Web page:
Pavers are made of a variety of materials, including concrete, clay and even recycled plastic, for those looking for a green patio material. Another plus is that if a part of your patio breaks or is destroyed, you can easily repair the affected pavements and don't have to redo the entire thing. Choose the right material and style and the pavers can be an incredibly inexpensive and stylish patio material.

 

Brick

The patios of Brick are a classic look. While brick does not vary greatly in color and can not be colored, it can be arranged in several different patterns to produce a unique look. The brick patios cost around $14–$20 per square foot, but the recovered brick can be bought less as an eco-friendly alternative. Since it's porous, brick provides strong drainage, as water can pass through spongy clay easily. Although brick patios, like paver patios, can be a DIY project, it is not recommended for beginners.

 

While not easily eroded, bricks can break or crack as a result of stress or freezing temperatures. However, bricks can easily be replaced individually and, as this patio material does not fade, the replaced brick will not stand out. The brick patio may not be absolutely smooth (the mortar does not rest on the surface of the brick) and will cause the furniture of the patio to shimmer. Brick is difficult to keep clean — he appears to grow a moss that needs to be cleaned with a bleach and a scrub brush a few times a year. The brick patios will last for over 100 years with proper care and cleaning.

 

Stones

Stone patios are undeniably lovely. Flagstone, slate, bluestone and limestone are the most common materials for stone patio surfaces. Stone patios can roll with the earth, but they're not going to erosion over time, and they're not likely to break. But if a stone breaks, it can sometimes be replaced without breaking down the entire floor. Stone patios are not good DIY projects — stones can be heavy, bulky, and difficult to install and install.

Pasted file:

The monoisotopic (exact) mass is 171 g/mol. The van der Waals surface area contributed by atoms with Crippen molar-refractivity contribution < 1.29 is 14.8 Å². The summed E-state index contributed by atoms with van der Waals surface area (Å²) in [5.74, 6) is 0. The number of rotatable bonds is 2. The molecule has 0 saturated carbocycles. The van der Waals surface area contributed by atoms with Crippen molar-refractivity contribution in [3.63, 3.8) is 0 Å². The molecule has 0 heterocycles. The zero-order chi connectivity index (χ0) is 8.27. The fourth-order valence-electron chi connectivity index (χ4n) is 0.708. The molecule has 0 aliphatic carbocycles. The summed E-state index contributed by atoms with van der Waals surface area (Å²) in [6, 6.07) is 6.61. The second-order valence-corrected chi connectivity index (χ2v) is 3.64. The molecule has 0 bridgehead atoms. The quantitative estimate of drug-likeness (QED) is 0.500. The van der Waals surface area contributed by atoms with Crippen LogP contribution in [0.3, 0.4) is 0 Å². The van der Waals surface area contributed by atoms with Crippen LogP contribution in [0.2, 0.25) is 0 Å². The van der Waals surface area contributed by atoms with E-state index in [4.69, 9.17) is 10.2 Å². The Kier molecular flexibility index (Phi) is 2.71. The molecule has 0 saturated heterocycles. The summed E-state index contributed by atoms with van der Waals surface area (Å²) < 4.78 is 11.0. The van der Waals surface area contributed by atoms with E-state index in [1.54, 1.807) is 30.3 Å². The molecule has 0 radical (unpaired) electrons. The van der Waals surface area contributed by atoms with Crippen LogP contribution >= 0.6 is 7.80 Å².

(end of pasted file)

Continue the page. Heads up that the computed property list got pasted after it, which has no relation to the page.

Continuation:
Although elegant and traditional, stone is an expensive patio option, costing around $14–$28 per square foot. Each stone needs to be quarried and specifically shaped together. Bear in mind that this patio material may also become very hot in the sun or slippery after rain. Maintenance of a stone patio is relatively minimal: this type of patio will last 100 years or more if properly maintained. Regular sweeping and weeding is required, but deeper cleaning is only appropriate if the patio is stained. Tough stains can be scrubbed out with water and bleach.

Are You Considering Hardscape for your Front Yard or Backyard? 


At DPG Pavers and Design, we’ve been providing our customers with specialized Landscape and Hardscape Design and Build services for over 30 years. DPG Pavers and Design, headquartered in Walnut Creek, California is the best curb-appeal and outdoor living space designer and installer in the San Francisco Bay Area.  Appearing on HGTV’s Curb Appeal and featured on Discovery Channel’s program Renovation Nation, our team of skilled designers and landscape engineers provides top-quality service and professionalism our customers love.  DPG Pavers and Design offers 2-D and 3-D conceptual home and landscape design plans that allow you to visualize your dream space and make that dream-concept a reality. If you are considering hard landscaping projects (like interlocking concrete pavers) that cover the entirety of your yard contact DPG Pavers and Design to schedule your free consultation today!

SOCIAL MEDIA

  • White Facebook Icon
  • White Yelp Icon
  • White Pinterest Icon
  • White Google Places Icon
  • White Instagram Icon
  • White Houzz Icon
nextdoor-logo.png

CONTACT

info@dpgpavers.com

(925) 293-2989 East Bay

(415) 464-4964 North Bay
(925) 222-2619 Walnut Creek

INFO

DPG Design™
License # 972938

© 2020 by DPG Pavers & Design